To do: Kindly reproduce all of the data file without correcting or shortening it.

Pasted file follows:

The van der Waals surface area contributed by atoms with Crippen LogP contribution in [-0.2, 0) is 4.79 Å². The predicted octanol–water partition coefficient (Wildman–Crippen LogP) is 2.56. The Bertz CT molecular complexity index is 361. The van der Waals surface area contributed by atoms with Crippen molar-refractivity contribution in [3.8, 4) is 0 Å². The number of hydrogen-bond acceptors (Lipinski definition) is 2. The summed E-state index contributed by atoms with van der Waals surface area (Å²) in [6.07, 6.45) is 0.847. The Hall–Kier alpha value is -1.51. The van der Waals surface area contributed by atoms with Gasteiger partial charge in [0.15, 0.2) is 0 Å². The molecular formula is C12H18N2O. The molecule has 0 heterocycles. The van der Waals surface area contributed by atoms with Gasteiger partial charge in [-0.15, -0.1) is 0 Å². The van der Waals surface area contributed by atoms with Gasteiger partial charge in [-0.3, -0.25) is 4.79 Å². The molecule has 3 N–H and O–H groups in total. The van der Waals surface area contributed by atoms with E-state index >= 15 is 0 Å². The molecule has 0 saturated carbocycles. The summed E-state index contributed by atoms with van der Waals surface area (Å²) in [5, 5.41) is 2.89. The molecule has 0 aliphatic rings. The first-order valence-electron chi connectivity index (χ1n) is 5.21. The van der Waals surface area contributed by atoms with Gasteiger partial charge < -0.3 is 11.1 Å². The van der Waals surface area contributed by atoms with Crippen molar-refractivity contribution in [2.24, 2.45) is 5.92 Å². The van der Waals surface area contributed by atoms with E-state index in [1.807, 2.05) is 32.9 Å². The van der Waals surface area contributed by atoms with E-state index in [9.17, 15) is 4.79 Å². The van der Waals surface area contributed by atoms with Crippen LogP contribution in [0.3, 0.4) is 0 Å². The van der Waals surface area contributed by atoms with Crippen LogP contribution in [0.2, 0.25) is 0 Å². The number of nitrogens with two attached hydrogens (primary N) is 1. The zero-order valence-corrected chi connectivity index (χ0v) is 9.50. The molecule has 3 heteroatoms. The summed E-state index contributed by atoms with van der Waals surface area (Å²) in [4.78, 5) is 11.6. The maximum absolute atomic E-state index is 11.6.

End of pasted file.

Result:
The van der Waals surface area contributed by atoms with Crippen LogP contribution in [-0.2, 0) is 4.79 Å². The predicted octanol–water partition coefficient (Wildman–Crippen LogP) is 2.56. The Bertz CT molecular complexity index is 361. The van der Waals surface area contributed by atoms with Crippen molar-refractivity contribution in [3.8, 4) is 0 Å². The number of hydrogen-bond acceptors (Lipinski definition) is 2. The summed E-state index contributed by atoms with van der Waals surface area (Å²) in [6.07, 6.45) is 0.847. The Hall–Kier alpha value is -1.51. The van der Waals surface area contributed by atoms with Gasteiger partial charge in [0.15, 0.2) is 0 Å². The molecular formula is C12H18N2O. The molecule has 0 heterocycles. The van der Waals surface area contributed by atoms with Gasteiger partial charge in [-0.15, -0.1) is 0 Å². The van der Waals surface area contributed by atoms with Gasteiger partial charge in [-0.3, -0.25) is 4.79 Å². The molecule has 3 N–H and O–H groups in total. The van der Waals surface area contributed by atoms with E-state index >= 15 is 0 Å². The molecule has 0 saturated carbocycles. The summed E-state index contributed by atoms with van der Waals surface area (Å²) in [5, 5.41) is 2.89. The molecule has 0 aliphatic rings. The first-order valence-electron chi connectivity index (χ1n) is 5.21. The van der Waals surface area contributed by atoms with Gasteiger partial charge < -0.3 is 11.1 Å². The van der Waals surface area contributed by atoms with Crippen molar-refractivity contribution in [2.24, 2.45) is 5.92 Å². The van der Waals surface area contributed by atoms with E-state index in [1.807, 2.05) is 32.9 Å². The van der Waals surface area contributed by atoms with E-state index in [9.17, 15) is 4.79 Å². The van der Waals surface area contributed by atoms with Crippen LogP contribution in [0.3, 0.4) is 0 Å². The van der Waals surface area contributed by atoms with Crippen LogP contribution in [0.2, 0.25) is 0 Å². The number of nitrogens with two attached hydrogens (primary N) is 1. The zero-order valence-corrected chi connectivity index (χ0v) is 9.50. The molecule has 3 heteroatoms. The summed E-state index contributed by atoms with van der Waals surface area (Å²) in [4.78, 5) is 11.6. The maximum absolute atomic E-state index is 11.6.